In Much, as it has been widely embraced in many economies as a way of delivering better shareholder value and improved returns on investment to equity owners, share buyback is a novelty in Nigeria.
Corporations flush with excess cash typically explore any of these four options: take a long view by investing in capital projects or other ways, pay cash dividends to the shareholders, buy up another company/business unit, or undertake a stock buyback.
Companies sometimes see share buyback programmes as a means of returning excess cash to shareholders beyond dividend payment.
A share buyback or repurchase occurs when a company buys its own shares directly from the open market in a bid to scale down the number of its outstanding shares available for public trading. The idea is to raise the demand for the shares as well as the price.
According to CNBC, buybacks are “one of the key building blocks for the nearly 11-year bull market run” on the Wall Street.
Companies usually explore this option to turn the corner where there is a perception that their shares are undervalued, that is they are selling below their real value.
Buying back shares enables a firm to reduce its equity base, spreading profits over fewer shares and ramping up its earnings per share, one of the key metrics used in investment decision-making.
Dangote Cement Plc, Nigeria’s most capitalised company, initiated the repurchase of 10 per cent of its 17.041 billion ordinary shares last December in order to scale up the long term shareholder value.
It will serve also as “a valuable tool for managing the capital structure and balance sheet efficiency” and a “window to return cash to shareholders,” according to the program explanatory statement.
The decision “reflects that the management believes in the valuation and prospects of the company. Other companies can follow suit, especially for some of those that have a high number of liquid shares outstanding and have been unable to command a very decent valuation,” Abiodun Keripe, head of research at Afrinvest West Africa said in a Bloomberg interview.
The first tranche saw the acquisition of 0.24 per cent of its issued and fully paid common stock even though management had purposed to buy back 0.5 per cent for a start.
That transaction cost the cement-maker more than N9.769 billion to consummate at a unit price of N243.02. As of the end of the third quarter of 2020, Dangote Cement held cash and cash equivalent of N176.653 billion ($449.9 million) on its books, providing the money it needed to splurge on buyback deals.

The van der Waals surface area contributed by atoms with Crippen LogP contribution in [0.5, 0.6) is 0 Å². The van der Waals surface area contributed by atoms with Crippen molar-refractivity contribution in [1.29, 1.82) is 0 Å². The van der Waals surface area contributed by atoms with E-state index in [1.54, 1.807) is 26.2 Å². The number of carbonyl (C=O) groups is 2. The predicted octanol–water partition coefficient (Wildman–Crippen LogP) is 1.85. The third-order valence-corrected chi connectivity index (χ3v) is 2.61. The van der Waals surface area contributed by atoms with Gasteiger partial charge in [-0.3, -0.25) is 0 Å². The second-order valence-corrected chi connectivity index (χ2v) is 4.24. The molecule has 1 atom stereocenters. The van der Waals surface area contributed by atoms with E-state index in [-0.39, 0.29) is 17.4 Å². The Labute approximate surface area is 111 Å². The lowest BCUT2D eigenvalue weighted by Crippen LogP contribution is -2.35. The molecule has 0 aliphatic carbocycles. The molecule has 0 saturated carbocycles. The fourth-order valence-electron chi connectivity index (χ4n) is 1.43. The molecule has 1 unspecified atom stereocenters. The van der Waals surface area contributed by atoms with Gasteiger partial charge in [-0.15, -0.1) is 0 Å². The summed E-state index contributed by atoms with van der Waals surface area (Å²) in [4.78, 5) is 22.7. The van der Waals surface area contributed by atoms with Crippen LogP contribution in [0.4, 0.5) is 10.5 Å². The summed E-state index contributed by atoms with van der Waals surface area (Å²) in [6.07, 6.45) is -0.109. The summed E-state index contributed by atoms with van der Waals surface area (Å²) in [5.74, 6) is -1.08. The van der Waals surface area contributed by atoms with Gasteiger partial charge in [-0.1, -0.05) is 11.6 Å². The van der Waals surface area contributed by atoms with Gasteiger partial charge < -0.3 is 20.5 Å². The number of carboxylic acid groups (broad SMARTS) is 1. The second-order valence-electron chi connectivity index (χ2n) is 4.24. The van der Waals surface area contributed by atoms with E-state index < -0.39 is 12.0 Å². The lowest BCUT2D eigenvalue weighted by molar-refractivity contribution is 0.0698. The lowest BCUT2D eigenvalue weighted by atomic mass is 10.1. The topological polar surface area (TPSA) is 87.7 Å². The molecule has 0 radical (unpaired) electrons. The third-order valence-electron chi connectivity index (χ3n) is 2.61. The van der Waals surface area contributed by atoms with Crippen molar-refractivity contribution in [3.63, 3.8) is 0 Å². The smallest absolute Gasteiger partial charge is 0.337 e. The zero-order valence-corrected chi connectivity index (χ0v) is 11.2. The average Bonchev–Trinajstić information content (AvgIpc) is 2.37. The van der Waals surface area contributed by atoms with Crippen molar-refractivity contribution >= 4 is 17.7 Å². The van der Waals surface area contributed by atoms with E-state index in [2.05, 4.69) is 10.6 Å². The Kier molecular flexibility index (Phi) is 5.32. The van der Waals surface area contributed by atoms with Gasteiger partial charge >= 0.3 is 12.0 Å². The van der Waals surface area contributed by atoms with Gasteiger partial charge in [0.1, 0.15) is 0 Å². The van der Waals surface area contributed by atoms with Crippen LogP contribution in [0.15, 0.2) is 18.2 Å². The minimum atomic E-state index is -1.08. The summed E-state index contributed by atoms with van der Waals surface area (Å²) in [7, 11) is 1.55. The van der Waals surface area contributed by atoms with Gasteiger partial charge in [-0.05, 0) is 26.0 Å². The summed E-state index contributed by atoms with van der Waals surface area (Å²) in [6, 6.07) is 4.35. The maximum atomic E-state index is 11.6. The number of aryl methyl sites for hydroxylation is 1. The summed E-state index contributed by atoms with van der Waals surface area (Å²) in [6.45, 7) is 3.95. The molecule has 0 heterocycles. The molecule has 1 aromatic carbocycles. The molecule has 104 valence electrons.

It is the first share repurchase to be launched in Nigeria as investors and regulators alike have long harboured fears that the process could be abused.
The shares to be bought back will be held as treasury shares and could be cancelled when the transaction is over. Shares in the company were up by 10 per cent the very day it announced repurchase plans.
“Share buyback programs can be great for shareholders because following the share repurchase, shareholders will own bigger portions of the company, and therefore bigger portions of the said company’s cash flow and earnings,” Seyi Omidiora, a financial advisor at Lagos-based Financial Derivatives Company Limited, told PREMIUM TIMES.
“Management will pursue share buybacks because they offer the greatest potential return for shareholders. If a company with the potential to use cash to pursue operational expansion chooses instead to repurchase its stock, then it could be a sign that the shares are undervalued. The signal is even stronger if company executives are buying up (additional) stock for themselves,” he adds.
Low-risk use of extra cash
Yet, some analysts have railed against share repurchase, holding the view that companies utilising their excess cash for such purposes will be diverting more money from other critical investments like innovation, building new factories, creating more jobs and increasing staff wages.
That retreat from bold investments, they believe, is aimed at gaming stock markets and artificially driving stock prices up, a move is seen as mostly favoring corporate executives, whose wealth is often linked to equity ownership in their firms.
A share repurchase may demonstrate to investors that the company lacks profitable opportunities for expansion, potentially putting off growth investors seeking revenue and profit increases.
Yet, its appeal has not waned among corporates around the world, particularly as regards its potential to offer reasonably low-risk approaches for companies to deploy extra cash.
“Reinvesting cash into R&D or a new product can be risky. If those investments fail, that hard-earned cash goes down the drain. In contrast, share repurchase programmes grant corporations an opportunity to invest in themselves when they believe their stocks are undervalued and offer a good return for shareholders,” Mr Omidiora said.
Stock buybacks announced in corporate America surpassed $1 trillion in 2018 alone, a figure reckoned by analysts to outweigh the value of a Facebook or an ExxonMobil. Apple accounted for $100 billion of that sum with heavyweights like Microsoft, Wells Fargo, Oracle and Merk in tow.
The figure approached $730 billion in 2019 and, despite the pandemic outbreak last year, Harvard Business Review research estimated that more than half of corporate profits in the United States go towards share buybacks, an affirmation of the stark faith Americans have in repurchase schemes to turn the corner for stocks that are priced low.
Impact on market
It remains unclear, however, how much buybacks could support market gains.
“It (buyback) is a largely common event when the equities market is experiencing an upswing. And as we know, the Dangote Cement share buyback programme was executed at a time when the Nigerian stock market was on a bullish run,” Mr Omidiora said of the appropriateness of companies to pursue buybacks during economic slowdowns like now.